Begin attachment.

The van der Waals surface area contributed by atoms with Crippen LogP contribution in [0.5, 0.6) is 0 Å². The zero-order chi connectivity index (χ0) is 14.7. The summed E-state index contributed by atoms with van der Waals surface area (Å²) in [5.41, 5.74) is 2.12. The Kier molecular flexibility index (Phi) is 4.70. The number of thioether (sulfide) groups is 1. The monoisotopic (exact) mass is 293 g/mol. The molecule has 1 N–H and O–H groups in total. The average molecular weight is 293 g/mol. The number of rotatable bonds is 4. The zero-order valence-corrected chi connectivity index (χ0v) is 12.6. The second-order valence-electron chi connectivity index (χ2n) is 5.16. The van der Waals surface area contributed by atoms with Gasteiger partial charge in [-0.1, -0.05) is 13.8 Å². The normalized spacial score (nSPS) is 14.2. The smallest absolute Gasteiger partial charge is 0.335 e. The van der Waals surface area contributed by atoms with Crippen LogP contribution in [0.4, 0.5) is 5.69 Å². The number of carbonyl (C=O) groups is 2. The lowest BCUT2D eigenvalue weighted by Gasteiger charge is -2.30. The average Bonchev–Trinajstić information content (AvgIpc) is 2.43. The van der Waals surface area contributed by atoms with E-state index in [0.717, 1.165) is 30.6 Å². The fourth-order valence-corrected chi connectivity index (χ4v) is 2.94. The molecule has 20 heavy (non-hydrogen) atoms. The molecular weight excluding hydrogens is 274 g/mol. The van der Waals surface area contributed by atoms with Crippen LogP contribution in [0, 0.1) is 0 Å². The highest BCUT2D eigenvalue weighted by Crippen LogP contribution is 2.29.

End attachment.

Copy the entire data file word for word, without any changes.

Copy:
The van der Waals surface area contributed by atoms with Crippen LogP contribution in [0.5, 0.6) is 0 Å². The zero-order chi connectivity index (χ0) is 14.7. The summed E-state index contributed by atoms with van der Waals surface area (Å²) in [5.41, 5.74) is 2.12. The Kier molecular flexibility index (Phi) is 4.70. The number of thioether (sulfide) groups is 1. The monoisotopic (exact) mass is 293 g/mol. The molecule has 1 N–H and O–H groups in total. The average molecular weight is 293 g/mol. The number of rotatable bonds is 4. The zero-order valence-corrected chi connectivity index (χ0v) is 12.6. The second-order valence-electron chi connectivity index (χ2n) is 5.16. The van der Waals surface area contributed by atoms with Gasteiger partial charge in [-0.1, -0.05) is 13.8 Å². The normalized spacial score (nSPS) is 14.2. The smallest absolute Gasteiger partial charge is 0.335 e. The van der Waals surface area contributed by atoms with Crippen LogP contribution in [0.4, 0.5) is 5.69 Å². The number of carbonyl (C=O) groups is 2. The lowest BCUT2D eigenvalue weighted by Gasteiger charge is -2.30. The average Bonchev–Trinajstić information content (AvgIpc) is 2.43. The van der Waals surface area contributed by atoms with E-state index in [0.717, 1.165) is 30.6 Å². The fourth-order valence-corrected chi connectivity index (χ4v) is 2.94. The molecule has 20 heavy (non-hydrogen) atoms. The molecular weight excluding hydrogens is 274 g/mol. The van der Waals surface area contributed by atoms with Crippen LogP contribution in [0, 0.1) is 0 Å². The highest BCUT2D eigenvalue weighted by Crippen LogP contribution is 2.29.